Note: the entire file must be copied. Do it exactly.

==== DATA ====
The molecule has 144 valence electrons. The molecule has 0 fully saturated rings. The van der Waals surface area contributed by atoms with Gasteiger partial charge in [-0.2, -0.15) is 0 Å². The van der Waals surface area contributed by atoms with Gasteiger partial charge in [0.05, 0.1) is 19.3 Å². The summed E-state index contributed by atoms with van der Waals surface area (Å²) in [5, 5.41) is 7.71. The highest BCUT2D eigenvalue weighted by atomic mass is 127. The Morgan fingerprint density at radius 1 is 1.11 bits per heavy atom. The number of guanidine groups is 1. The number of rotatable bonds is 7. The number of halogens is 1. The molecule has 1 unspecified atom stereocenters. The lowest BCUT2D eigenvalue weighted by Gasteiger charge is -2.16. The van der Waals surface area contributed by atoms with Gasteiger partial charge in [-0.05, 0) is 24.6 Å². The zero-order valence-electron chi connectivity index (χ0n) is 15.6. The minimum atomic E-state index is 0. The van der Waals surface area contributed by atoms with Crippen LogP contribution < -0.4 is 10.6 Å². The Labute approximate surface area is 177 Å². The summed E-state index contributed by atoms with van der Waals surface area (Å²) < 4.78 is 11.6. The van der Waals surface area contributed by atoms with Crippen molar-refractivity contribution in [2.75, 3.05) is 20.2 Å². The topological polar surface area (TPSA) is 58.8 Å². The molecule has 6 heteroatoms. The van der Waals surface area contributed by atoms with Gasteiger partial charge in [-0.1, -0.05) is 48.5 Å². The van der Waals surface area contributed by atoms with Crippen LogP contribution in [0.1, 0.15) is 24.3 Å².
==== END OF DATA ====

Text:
The molecule has 144 valence electrons. The molecule has 0 fully saturated rings. The van der Waals surface area contributed by atoms with Gasteiger partial charge in [-0.2, -0.15) is 0 Å². The van der Waals surface area contributed by atoms with Gasteiger partial charge in [0.05, 0.1) is 19.3 Å². The summed E-state index contributed by atoms with van der Waals surface area (Å²) in [5, 5.41) is 7.71. The highest BCUT2D eigenvalue weighted by atomic mass is 127. The Morgan fingerprint density at radius 1 is 1.11 bits per heavy atom. The number of guanidine groups is 1. The number of rotatable bonds is 7. The number of halogens is 1. The molecule has 1 unspecified atom stereocenters. The lowest BCUT2D eigenvalue weighted by Gasteiger charge is -2.16. The van der Waals surface area contributed by atoms with Gasteiger partial charge in [-0.05, 0) is 24.6 Å². The zero-order valence-electron chi connectivity index (χ0n) is 15.6. The minimum atomic E-state index is 0. The van der Waals surface area contributed by atoms with Crippen LogP contribution < -0.4 is 10.6 Å². The Labute approximate surface area is 177 Å². The summed E-state index contributed by atoms with van der Waals surface area (Å²) < 4.78 is 11.6. The van der Waals surface area contributed by atoms with Crippen molar-refractivity contribution in [2.75, 3.05) is 20.2 Å². The topological polar surface area (TPSA) is 58.8 Å². The molecule has 6 heteroatoms. The van der Waals surface area contributed by atoms with Gasteiger partial charge in [-0.1, -0.05) is 48.5 Å². The van der Waals surface area contributed by atoms with Crippen LogP contribution in [0.1, 0.15) is 24.3 Å².